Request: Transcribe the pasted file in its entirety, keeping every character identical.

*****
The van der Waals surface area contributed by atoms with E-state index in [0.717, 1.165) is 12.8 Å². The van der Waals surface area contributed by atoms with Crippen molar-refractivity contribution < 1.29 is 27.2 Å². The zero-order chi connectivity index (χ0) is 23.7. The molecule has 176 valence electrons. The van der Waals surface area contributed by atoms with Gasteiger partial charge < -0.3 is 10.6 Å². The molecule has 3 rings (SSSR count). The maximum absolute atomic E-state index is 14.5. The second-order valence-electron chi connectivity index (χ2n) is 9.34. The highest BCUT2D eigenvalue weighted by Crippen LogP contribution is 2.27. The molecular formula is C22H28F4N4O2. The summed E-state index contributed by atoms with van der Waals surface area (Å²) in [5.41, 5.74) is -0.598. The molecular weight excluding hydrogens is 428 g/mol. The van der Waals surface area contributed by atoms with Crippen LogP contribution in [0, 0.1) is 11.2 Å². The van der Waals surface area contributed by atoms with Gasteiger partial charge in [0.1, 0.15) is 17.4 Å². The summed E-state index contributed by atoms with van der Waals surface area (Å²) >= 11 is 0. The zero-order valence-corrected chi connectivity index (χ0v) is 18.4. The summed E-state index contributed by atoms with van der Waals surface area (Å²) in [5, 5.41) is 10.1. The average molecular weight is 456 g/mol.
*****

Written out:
The van der Waals surface area contributed by atoms with E-state index in [0.717, 1.165) is 12.8 Å². The van der Waals surface area contributed by atoms with Crippen molar-refractivity contribution < 1.29 is 27.2 Å². The zero-order chi connectivity index (χ0) is 23.7. The molecule has 176 valence electrons. The van der Waals surface area contributed by atoms with Gasteiger partial charge < -0.3 is 10.6 Å². The molecule has 3 rings (SSSR count). The maximum absolute atomic E-state index is 14.5. The second-order valence-electron chi connectivity index (χ2n) is 9.34. The highest BCUT2D eigenvalue weighted by Crippen LogP contribution is 2.27. The molecular formula is C22H28F4N4O2. The summed E-state index contributed by atoms with van der Waals surface area (Å²) in [5.41, 5.74) is -0.598. The molecular weight excluding hydrogens is 428 g/mol. The van der Waals surface area contributed by atoms with Crippen LogP contribution in [0, 0.1) is 11.2 Å². The van der Waals surface area contributed by atoms with Gasteiger partial charge in [0.1, 0.15) is 17.4 Å². The summed E-state index contributed by atoms with van der Waals surface area (Å²) >= 11 is 0. The zero-order valence-corrected chi connectivity index (χ0v) is 18.4. The summed E-state index contributed by atoms with van der Waals surface area (Å²) in [5, 5.41) is 10.1. The average molecular weight is 456 g/mol.